April 21, 2024

While introducing the Middle East and North Africa premiere of John Woo’s “Silent Night” at the Red Sea Film Festival, actor Joel Kinnaman emphasized the rare opportunity to have “everyone in the world watching the same film.” The actor is referring to the fact that Woo’s first U.S. film in 20 years features no language — no spoken language, that is — and so needs no subtitles.

The characters in the revenge thriller have not a single line of dialogue throughout the film, with the only snippets of speech coming from diegetic music, a few brief radio broadcasts and phone messages.

Speaking with Variety in Jeddah, Saudi Arabia, the Swede said he had a suspicion early on that the film was going to translate in a way that “no other film does.”

“I grew up watching subtitled films but there is always a nuance in the language that gets lost. You can still get the experience but some of the nuance is amiss. [In ‘Silent Night’] this doesn’t happen. You are watching the same movie as everyone else as it is told visually.” Because of this ease of reach, the star said he felt the film would be more important internationally than in the U.S.

Kinnaman is in Jeddah not only to promote his latest film, but also as part of the Red Sea Film Festival Competition jury, alongside president Baz Luhrmann and fellow actors Freida Pinto, Amina Khalil and Paz Vega. “It’s been interesting,” he said of the experience. “We just started our jury duties, but getting to sit down to watch these films so intensely from a region where I had only watched the odd film has been amazing.”

“To have conversations with the incredible jury members, talking film with Baz Luhrmann and Freida Pinto and hearing their input on the movies… I learned so much,” the actor concluded, adding that he finds the rapid development of the Saudi film industry “exciting.”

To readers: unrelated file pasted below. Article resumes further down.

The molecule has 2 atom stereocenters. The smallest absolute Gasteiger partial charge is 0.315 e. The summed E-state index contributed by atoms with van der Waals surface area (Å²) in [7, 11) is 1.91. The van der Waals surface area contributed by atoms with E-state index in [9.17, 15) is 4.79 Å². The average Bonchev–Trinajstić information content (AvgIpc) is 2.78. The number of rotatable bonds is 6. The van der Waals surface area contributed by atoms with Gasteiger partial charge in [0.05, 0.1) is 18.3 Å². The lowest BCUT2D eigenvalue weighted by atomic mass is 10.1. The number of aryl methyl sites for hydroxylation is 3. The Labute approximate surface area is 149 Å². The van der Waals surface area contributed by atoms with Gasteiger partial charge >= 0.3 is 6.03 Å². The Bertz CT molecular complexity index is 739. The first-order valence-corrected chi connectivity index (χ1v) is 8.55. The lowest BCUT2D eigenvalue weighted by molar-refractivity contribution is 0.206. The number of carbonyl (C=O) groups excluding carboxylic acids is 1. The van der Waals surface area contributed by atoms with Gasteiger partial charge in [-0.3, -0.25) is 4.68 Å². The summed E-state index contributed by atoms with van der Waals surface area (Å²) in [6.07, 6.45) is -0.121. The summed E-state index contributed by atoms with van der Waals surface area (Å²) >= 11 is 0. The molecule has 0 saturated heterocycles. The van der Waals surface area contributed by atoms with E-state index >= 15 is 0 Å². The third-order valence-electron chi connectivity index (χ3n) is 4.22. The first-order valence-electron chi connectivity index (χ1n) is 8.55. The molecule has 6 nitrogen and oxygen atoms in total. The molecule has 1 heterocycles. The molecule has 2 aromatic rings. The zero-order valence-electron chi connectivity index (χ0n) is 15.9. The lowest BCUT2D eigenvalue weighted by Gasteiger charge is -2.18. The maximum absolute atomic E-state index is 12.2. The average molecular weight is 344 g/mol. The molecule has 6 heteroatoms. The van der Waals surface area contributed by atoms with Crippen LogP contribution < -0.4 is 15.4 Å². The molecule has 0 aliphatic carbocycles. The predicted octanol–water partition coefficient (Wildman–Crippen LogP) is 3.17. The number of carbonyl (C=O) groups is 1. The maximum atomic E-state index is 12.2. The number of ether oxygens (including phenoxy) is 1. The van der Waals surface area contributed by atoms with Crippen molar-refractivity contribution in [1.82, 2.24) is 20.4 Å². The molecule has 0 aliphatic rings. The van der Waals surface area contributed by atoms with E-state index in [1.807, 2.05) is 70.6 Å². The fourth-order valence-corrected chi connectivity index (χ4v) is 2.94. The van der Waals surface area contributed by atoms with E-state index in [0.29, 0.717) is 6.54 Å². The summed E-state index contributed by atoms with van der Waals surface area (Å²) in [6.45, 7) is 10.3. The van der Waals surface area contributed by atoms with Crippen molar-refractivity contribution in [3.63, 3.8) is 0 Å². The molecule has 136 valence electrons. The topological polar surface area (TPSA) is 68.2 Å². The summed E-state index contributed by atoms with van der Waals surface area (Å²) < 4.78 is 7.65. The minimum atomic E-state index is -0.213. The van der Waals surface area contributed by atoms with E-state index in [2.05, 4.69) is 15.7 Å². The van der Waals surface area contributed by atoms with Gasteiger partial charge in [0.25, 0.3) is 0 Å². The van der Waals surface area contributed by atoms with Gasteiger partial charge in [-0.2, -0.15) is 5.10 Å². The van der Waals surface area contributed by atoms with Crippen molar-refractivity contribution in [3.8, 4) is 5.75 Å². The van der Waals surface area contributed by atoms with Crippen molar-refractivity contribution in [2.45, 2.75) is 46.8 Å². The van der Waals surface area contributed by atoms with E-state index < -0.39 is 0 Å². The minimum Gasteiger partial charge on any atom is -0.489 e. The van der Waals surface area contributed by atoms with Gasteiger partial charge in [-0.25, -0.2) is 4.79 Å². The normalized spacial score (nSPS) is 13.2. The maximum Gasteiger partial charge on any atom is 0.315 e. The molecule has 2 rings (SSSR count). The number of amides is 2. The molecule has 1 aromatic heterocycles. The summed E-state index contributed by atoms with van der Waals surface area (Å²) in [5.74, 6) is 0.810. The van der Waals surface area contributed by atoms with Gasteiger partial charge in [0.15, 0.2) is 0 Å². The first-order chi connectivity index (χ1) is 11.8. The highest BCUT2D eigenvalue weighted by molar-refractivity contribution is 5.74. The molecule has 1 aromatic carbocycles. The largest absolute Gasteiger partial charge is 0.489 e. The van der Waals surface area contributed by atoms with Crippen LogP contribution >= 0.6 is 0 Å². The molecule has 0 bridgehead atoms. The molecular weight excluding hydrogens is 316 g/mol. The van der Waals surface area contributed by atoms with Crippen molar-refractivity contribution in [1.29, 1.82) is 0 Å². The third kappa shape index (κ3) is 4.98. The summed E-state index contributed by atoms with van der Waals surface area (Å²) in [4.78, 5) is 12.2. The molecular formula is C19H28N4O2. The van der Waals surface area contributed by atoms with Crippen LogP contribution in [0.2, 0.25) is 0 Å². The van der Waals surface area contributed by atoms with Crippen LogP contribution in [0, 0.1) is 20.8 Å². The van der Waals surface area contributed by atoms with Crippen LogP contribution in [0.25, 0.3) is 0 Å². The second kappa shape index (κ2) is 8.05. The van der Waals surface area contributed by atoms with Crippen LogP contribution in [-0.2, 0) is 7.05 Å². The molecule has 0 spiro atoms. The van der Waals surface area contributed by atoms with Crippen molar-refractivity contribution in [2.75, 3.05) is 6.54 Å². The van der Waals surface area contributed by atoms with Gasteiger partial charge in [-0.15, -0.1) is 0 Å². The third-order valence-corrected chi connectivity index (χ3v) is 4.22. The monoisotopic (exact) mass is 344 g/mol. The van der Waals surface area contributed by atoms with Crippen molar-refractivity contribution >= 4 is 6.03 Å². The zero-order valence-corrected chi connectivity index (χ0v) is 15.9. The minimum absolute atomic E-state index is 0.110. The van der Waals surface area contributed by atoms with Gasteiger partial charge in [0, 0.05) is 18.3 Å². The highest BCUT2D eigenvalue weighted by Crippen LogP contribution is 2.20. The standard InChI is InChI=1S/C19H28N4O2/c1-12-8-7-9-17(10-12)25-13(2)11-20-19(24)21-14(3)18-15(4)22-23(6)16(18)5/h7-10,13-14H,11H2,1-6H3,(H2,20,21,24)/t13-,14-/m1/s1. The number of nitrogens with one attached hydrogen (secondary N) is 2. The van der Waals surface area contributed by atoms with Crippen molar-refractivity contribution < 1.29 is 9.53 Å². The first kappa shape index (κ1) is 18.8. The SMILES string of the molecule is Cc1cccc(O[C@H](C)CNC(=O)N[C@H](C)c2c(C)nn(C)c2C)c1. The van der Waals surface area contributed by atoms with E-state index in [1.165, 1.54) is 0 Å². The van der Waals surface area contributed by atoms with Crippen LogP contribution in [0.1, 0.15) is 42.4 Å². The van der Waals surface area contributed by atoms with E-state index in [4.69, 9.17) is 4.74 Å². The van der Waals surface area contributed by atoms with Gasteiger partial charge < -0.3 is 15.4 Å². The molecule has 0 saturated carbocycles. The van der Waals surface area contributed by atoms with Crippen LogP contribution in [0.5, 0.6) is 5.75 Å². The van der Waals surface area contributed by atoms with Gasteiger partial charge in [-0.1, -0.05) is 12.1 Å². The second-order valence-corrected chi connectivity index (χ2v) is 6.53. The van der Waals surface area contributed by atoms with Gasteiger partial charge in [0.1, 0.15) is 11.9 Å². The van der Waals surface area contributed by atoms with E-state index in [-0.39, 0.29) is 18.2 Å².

“I think this cultural intermingling is incredibly important for the whole region and the world. There are people in the West who still don’t quite realize that and don’t want to associate [with the region] until things are perfect. I think that is such a backwards way of looking at things and it’s a lack of vision, not understanding the impact of the Middle East in general and what is happening here.”

The actor was recently scheduled to shoot his first feature in Saudi Arabia, Neill Blomkamp’s alien abduction thriller “They Found Us.” The film, which was in its pre-production stage, was set to take place in the sprawling Saudi region of Neom but was paused back in October for a rework of the project’s finance structure. Hollywood productions have already began making the trek towards Saudi, with Rupert Wyatt’s “Desert Warrior,” starring Anthony Mackie and Ben Kingsley shot in Neom, and Gerard Butler action vehicle “Kandahar” entirely filmed in AlUla.

“It’s clear that the efforts that are being made are genuine,” Kinnaman said of the country’s burgeoning film industry. “They have resources to build studios and create opportunities for international projects to come here. Of course they are going to need education locally to create a base that these bigger productions can draw from because when you have a big project you have to bring all the crew from outside and it becomes more expensive.”

When asked if one could expect to see him in Saudi more often in the near future, the actor was categorical: “I would not be surprised. I would not be surprised at all.”

free coin
free coin
free coin
free coin
free coin
free coin
free coin
free coin
free coin
free coin
free coin
free coin
free coin
free coin
free coin
free coin
free coin
free coin
free coin
free coin
free coin
free coin
free coin
free coin
free coin
free coin
free coin
free coin
free coin
free coin

Leave a Reply

Your email address will not be published. Required fields are marked *